The Elephant in the Locker Room: Pete and the Middle Finger


By Greg Wright

Well, I guess I should have published this article on Thursday so I could beat the Seattle Times to a summary of the Seahawks’ history with flipping the bird. Alas! but I will just have to take things one step further than did the Times.

For those who missed it (and did anybody miss it?), Earl Thomas left the field during Sunday’s game at Arizona’s ill-fated stadium with the second broken leg of his short career. Both times, he appears to have broken bones not while planting his foot or landing on it, but be cracking his shin on another player’s leg while in mid-air. Very odd.

The first time, Earl collided with Kam Chancellor. On Sunday, the other player in question was Cardinals receiver Chad Williams, who grabbed a TD right in front of Thomas. Thomas never regained his feet, immediately aware that his leg was again broken. As he was carted off the field, NFL cameras caught him extending his middle finger toward the Seattle sideline, his facial expression oddly blank. The gesture has earned him a fine from the NFL.

The gesture has apparently not earned him a fine from the Seahawks. In fact, Pete Carroll even came to Earl’s defense during radio interviews this week. As the good men at 710 ESPN Sports Radio pointed out, Pete has coached no one longer than Earl Thomas, who was Seattle’s first-round draft pick in Carroll’s premiere season with the Seahawks, and is now the lone remainder from that first-season roster. Carroll talked about the emotion involved in the moment, and advised extending a little courtesy and consideration toward his star safety, particularly considering that potential for such an injury is precisely why Thomas had been holding out for a contract extension and another snootful of guaranteed cash.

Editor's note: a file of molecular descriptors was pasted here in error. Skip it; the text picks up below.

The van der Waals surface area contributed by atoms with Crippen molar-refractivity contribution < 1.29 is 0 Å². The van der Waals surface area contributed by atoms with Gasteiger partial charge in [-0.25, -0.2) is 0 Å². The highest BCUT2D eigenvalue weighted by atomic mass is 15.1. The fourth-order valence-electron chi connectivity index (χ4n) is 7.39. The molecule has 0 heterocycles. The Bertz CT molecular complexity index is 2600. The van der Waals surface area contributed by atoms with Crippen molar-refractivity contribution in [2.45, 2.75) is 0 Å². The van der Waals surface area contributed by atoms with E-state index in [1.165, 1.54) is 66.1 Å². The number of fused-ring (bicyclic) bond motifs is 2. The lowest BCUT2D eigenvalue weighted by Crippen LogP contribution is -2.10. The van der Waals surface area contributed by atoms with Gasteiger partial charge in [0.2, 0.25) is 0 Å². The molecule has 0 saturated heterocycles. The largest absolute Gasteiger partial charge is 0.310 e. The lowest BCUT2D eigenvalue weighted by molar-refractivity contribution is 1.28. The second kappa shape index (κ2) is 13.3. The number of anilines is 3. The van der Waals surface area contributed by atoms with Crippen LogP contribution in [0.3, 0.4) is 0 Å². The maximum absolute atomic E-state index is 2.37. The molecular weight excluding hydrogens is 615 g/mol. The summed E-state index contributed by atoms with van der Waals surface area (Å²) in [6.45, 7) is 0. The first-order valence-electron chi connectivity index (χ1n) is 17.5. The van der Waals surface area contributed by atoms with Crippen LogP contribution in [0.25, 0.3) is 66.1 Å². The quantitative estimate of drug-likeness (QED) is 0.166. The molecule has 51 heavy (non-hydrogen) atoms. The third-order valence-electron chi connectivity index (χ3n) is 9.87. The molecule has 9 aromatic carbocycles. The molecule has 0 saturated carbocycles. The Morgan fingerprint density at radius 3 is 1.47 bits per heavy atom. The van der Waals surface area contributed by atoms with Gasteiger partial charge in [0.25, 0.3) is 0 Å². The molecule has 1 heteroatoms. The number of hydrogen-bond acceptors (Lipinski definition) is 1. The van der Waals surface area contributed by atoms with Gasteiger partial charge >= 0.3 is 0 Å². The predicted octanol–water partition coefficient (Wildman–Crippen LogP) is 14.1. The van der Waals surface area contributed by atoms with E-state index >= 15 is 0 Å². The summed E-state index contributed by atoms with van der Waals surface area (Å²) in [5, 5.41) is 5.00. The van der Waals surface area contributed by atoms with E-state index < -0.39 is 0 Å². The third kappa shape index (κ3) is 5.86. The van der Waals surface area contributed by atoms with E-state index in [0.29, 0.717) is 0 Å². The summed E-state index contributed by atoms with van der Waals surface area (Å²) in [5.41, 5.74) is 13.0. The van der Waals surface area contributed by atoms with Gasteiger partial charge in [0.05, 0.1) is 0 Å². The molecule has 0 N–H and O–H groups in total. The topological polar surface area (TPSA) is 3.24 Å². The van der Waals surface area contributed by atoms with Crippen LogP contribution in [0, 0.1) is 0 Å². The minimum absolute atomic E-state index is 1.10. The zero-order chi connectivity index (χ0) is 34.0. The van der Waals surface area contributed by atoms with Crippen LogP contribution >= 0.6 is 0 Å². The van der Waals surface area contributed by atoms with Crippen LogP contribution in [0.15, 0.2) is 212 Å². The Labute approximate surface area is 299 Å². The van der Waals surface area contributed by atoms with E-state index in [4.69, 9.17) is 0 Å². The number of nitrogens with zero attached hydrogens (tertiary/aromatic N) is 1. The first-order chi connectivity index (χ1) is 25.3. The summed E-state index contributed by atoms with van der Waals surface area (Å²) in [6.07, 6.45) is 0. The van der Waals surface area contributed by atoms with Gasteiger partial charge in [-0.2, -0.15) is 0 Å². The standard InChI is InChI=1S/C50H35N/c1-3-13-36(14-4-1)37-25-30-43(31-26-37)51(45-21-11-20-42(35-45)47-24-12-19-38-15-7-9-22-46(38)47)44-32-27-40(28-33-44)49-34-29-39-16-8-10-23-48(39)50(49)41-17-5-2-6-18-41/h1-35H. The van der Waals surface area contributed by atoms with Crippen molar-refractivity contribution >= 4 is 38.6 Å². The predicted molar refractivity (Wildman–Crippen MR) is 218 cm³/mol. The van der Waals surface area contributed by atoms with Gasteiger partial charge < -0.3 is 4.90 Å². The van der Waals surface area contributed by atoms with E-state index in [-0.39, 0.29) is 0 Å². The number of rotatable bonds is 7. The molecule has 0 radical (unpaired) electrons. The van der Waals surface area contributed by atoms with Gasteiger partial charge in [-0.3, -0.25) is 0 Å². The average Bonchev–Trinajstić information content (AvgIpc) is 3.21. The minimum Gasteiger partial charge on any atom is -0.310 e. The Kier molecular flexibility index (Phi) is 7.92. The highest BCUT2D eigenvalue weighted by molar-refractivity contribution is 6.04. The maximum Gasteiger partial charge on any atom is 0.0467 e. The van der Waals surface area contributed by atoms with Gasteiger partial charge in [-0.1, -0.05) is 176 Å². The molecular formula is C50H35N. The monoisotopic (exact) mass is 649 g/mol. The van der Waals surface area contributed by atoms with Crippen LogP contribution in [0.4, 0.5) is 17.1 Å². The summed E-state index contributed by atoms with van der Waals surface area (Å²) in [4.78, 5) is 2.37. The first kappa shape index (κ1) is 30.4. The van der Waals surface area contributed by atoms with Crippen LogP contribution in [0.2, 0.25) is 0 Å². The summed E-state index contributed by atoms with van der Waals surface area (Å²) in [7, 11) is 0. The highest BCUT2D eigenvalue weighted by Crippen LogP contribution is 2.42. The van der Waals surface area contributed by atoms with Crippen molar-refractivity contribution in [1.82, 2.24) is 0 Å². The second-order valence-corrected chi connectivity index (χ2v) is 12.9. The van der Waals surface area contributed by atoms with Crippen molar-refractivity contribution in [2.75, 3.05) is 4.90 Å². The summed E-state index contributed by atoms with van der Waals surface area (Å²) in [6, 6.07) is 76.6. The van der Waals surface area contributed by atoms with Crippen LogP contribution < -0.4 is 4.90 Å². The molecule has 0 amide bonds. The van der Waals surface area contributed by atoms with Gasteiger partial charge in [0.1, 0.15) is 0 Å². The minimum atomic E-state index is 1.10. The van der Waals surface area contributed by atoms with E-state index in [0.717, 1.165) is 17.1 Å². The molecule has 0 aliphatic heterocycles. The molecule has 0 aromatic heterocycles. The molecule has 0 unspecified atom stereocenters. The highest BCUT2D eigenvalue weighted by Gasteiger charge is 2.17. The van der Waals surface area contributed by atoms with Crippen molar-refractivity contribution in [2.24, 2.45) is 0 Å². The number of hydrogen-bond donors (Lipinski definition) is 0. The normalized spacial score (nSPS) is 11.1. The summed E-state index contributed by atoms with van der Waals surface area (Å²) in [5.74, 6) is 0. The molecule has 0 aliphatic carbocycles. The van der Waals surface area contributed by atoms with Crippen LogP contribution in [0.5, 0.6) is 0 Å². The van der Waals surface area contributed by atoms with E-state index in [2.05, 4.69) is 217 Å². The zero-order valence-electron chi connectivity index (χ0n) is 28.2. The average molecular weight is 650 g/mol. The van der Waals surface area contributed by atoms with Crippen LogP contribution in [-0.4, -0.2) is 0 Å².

But more about that in a minute. First, as the Times pointed out, it’s not like this is the first time the coaching staff has been shown up in this way.

The first such incident came courtesy of Marshawn Lynch. At the 1-yard line against Arizona in 2013, Lynch flipped the bird toward the coaching staff upon breaking the huddle. Darrel Bevell had just called a pass play instead of feeding the Beast. (The play worked, btw, for those who remember the Super Bowl loss against New England.)

The next bird-flyer was Doug Baldwin, who similarly flipped off Bevell for targeting someone else besides him during a 2016 game against Philadelphia. Instead of scoring a TD on that play, as you may remember, Baldwin tossed a TD pass to Russell Wilson.

That’s the kind of thanks Bevell always got for scoring TDs and winning games. It’s a tough business.

So the question is: Why does Pete Carroll put up with this? It’s really been unfair to single out Earl Thomas this week, given that both Lynch and Baldwin got hefty contract extensions in the wake of their visual F-bombs. If I were a Seahawk, it would be very clear to me by now that such gestures are not taken by the front office as insults. It’s almost like they are terms of endearment.

Maybe that gesture was Earl’s final appeal for a contract extension?

I wouldn’t be at all surprised.

There’s always some key issue that’s getting glossed over. It’s the elephant in the locker room, if you will, and gosh darn if I’ll let that ride. 

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